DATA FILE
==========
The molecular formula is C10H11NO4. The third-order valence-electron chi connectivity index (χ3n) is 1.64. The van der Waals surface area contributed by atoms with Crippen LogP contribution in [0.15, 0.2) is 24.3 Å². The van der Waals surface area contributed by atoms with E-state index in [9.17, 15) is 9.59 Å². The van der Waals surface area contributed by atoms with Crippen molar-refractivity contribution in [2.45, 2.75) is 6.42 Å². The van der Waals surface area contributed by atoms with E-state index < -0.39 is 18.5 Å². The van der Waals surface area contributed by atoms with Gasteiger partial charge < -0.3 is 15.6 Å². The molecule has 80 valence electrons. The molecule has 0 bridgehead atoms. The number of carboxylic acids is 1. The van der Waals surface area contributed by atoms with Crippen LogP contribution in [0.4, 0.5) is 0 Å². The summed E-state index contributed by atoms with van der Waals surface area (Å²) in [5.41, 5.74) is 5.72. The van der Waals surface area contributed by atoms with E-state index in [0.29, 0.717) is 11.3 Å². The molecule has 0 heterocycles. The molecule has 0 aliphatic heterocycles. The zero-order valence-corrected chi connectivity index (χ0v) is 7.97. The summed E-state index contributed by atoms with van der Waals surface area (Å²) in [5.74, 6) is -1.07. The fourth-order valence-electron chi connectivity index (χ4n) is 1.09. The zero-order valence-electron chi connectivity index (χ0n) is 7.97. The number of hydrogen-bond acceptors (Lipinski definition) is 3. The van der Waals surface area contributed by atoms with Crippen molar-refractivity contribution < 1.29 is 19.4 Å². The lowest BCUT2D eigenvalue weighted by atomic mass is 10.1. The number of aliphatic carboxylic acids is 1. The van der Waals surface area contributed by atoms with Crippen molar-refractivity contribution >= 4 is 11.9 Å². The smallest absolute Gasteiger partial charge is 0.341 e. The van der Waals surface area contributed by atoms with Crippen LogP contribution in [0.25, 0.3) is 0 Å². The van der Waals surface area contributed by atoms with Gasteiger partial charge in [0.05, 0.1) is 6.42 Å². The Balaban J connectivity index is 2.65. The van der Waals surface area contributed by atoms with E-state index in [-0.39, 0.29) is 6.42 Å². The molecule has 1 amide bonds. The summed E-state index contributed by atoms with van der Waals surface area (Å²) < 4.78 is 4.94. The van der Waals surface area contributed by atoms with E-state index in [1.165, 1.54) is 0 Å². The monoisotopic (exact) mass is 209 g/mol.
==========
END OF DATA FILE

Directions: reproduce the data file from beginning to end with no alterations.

The molecular formula is C10H11NO4. The third-order valence-electron chi connectivity index (χ3n) is 1.64. The van der Waals surface area contributed by atoms with Crippen LogP contribution in [0.15, 0.2) is 24.3 Å². The van der Waals surface area contributed by atoms with E-state index in [9.17, 15) is 9.59 Å². The van der Waals surface area contributed by atoms with Crippen molar-refractivity contribution in [2.45, 2.75) is 6.42 Å². The van der Waals surface area contributed by atoms with E-state index < -0.39 is 18.5 Å². The van der Waals surface area contributed by atoms with Gasteiger partial charge < -0.3 is 15.6 Å². The molecule has 80 valence electrons. The molecule has 0 bridgehead atoms. The number of carboxylic acids is 1. The van der Waals surface area contributed by atoms with Crippen LogP contribution in [0.4, 0.5) is 0 Å². The summed E-state index contributed by atoms with van der Waals surface area (Å²) in [5.41, 5.74) is 5.72. The van der Waals surface area contributed by atoms with E-state index in [0.29, 0.717) is 11.3 Å². The molecule has 0 heterocycles. The molecule has 0 aliphatic heterocycles. The zero-order valence-corrected chi connectivity index (χ0v) is 7.97. The summed E-state index contributed by atoms with van der Waals surface area (Å²) in [5.74, 6) is -1.07. The fourth-order valence-electron chi connectivity index (χ4n) is 1.09. The zero-order valence-electron chi connectivity index (χ0n) is 7.97. The number of hydrogen-bond acceptors (Lipinski definition) is 3. The van der Waals surface area contributed by atoms with Crippen molar-refractivity contribution < 1.29 is 19.4 Å². The lowest BCUT2D eigenvalue weighted by atomic mass is 10.1. The number of aliphatic carboxylic acids is 1. The van der Waals surface area contributed by atoms with Crippen molar-refractivity contribution >= 4 is 11.9 Å². The smallest absolute Gasteiger partial charge is 0.341 e. The van der Waals surface area contributed by atoms with Crippen LogP contribution in [0.25, 0.3) is 0 Å². The van der Waals surface area contributed by atoms with Gasteiger partial charge in [0.05, 0.1) is 6.42 Å². The Balaban J connectivity index is 2.65. The van der Waals surface area contributed by atoms with E-state index in [-0.39, 0.29) is 6.42 Å². The molecule has 1 amide bonds. The summed E-state index contributed by atoms with van der Waals surface area (Å²) < 4.78 is 4.94. The van der Waals surface area contributed by atoms with E-state index in [1.165, 1.54) is 0 Å². The monoisotopic (exact) mass is 209 g/mol.